Allergy Updates


Asthma Update

Can The Changing of Seasons Trigger An Asthma Attack or Aggravate Allergy Symptoms?

Asthma affects up to 20 million Americans, and sufferers are sensitive to environmental triggers. Some triggers are obvious such as allergens (pollens, pet dander, etc.), irritants (strong perfume, pollutants, or chemicals), tobacco smoke, and infectious agents (viruses that cause colds). However, some triggers aren't obvious. Changes in atmosphere (colder temperatures, changes in humidity), physical exertion, and even emotionally charged situations that precipitate anxiety, crying, and laughter can cause an asthma attack.

When most of us think of asthma, we imagine a person who is fine one minute, then short of breath and wheezing the next. In fact, many people with asthma feel pretty good until certain elements exacerbate their condition. Also, because the illness is chronic, their condition must be monitored regularly, preferably by an asthma specialist, even when they feel well.

If you suspect that you have asthma, the first step is to have your doctor run a few tests to see how well you can move air in and out of your lungs. Once your doctor confirms a diagnosis, he may suggest that you seek out an asthma specialist. The treatments for asthma vary widely depending on the severity of your symptoms; having said that, treatments for asthma also needs to be individualized, something that an asthma specialist can help you with. Not everyone responds the same way, therefore various medications are available to treat the disease. An asthma specialist can help determine exactly which medications and treatments are the best for your particular situation.

Asthma medications fall into two broad categories: those used for long term control and those used to treat acute symptoms. Short-term bronchodilators, used to treat an acute asthma attack, open the airways by relaxing the muscles that have constricted around them. There are some long-acting bronchodilators, but the most effective asthma treatment programs should incorporate anti-inflammatory medicines.

Regularly using anti-inflammatory medications (the second broad category of drugs to treat asthma) decreases the frequency and severity of the asthma attacks. Examples of anti-inflammatory medicines include corticosteroids, leukotriene modifiers, and mast cell stabilizers, which can be used to more effectively control underlying inflammatory problems.

Of course not all asthma medications are alike, nor are they meant to be. By working with your asthma specialist, you can customize a treatment plan that will be the most effective for you, which in turn will help you breathe more easily.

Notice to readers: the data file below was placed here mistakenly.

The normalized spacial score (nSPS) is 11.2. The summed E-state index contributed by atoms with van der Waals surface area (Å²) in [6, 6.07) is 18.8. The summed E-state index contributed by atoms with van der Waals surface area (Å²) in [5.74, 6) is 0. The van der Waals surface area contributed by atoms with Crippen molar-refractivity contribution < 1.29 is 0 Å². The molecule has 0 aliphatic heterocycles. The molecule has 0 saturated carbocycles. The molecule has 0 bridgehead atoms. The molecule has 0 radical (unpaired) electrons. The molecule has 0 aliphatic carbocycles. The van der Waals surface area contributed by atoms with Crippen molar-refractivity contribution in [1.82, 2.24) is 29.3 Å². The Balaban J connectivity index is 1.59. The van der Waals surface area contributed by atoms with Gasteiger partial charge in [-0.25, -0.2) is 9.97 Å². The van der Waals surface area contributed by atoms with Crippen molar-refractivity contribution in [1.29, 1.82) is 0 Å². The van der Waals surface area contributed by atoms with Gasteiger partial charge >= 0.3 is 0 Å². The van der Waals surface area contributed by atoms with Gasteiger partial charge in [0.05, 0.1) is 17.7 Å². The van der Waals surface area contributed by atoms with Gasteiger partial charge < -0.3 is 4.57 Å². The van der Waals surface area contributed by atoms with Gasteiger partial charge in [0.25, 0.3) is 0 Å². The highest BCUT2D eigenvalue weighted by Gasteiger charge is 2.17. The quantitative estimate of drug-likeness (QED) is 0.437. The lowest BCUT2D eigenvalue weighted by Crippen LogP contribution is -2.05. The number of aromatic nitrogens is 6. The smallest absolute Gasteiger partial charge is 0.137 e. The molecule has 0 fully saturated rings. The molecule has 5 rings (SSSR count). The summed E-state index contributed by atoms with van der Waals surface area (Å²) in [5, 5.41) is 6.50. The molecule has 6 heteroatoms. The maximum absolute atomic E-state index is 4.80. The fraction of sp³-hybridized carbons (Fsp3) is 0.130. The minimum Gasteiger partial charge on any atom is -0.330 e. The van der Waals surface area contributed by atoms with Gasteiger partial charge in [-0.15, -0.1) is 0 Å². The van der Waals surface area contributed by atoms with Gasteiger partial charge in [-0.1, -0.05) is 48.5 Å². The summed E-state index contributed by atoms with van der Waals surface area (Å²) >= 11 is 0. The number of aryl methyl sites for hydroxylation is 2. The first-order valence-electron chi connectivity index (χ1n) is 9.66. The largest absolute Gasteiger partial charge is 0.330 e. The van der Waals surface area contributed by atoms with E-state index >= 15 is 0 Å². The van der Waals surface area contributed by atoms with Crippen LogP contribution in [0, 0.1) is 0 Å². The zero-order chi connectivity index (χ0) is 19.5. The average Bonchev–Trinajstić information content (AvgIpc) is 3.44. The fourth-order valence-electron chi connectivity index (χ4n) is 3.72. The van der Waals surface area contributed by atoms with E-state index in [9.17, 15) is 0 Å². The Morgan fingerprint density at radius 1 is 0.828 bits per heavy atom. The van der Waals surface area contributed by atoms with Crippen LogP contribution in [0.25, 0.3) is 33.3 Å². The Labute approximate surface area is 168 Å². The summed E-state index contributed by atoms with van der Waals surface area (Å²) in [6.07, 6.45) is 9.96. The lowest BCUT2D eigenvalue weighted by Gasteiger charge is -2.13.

Cool air and windy, rainy days can be less delightful for people with asthma and other breathing difficulties. Please wear your hats and scarves over your face or consider buying a warming mask. Also, you are under the usual stresses and emotions are running high. If you work or have outdoor activities that keep you outside for long periods of time, consult your asthma specialist for the best preventive treatments for asthma. Taking the first steps to controlling you asthma will help prevent an unpleasant asthma attack, and lower the risk of repeat incidents in the future.

Symptoms of asthma or an asthma attack are: 

  • Coughing 
  • Chest tightness
  • Shortness of breath
  • Wheezing

Another thought: many people who suffer from asthma also have allergies. Effectively treating the allergies (even with allergy shots) improves the asthma. Vitamin D has been clinically proven to improve the management of asthma patients.

Revulotionary New Treatments for Asthma

The US Food and Drug Administration has approved a new anti-IgE drug called XOLAIR. This is a GREAT NEWS for people with a serious form of allergic asthma and could revolutionize how all allergic diseases are treated! Another new drug on the market is ASMANEX. Consult Dr. Tolston now!

Tips from an Asthma Specialist

  • Snack on almonds (if allowed in your diet), which are rich in magnesium and help the lung function better, as well as reduce the discomforts of asthma/allergies. It's known that low levels of magnesium raise your levels of histamine, which is the chemical your body produces when having an allergic reaction.
  • According to recent studies, exposure to antibiotics in the first year of a child's life may double the risk of developing asthma later in childhood.
  • According to a group of Harvard researchers focused on nearly 1200 women and their babies during and after pregnancy - "what they found?" - for every 100 units of vitamin D consumed during pregnancy, there was a dramatic decrease in the risk of wheezing incidents and the high risk of asthma in babies up to age 3 (fortified dairy products like skim milk, low-fat yogurt, low-fat ice cream, or from a supplement).
  • Vitamin D has also been shown to have immunologic effects.
Allergy Asthma & Immunology on Madison
161 Madison Avenue, Suite 3A
Midtown East

New York, NY 10016
Phone: 646-424-0400
Fax: 646-742-0092
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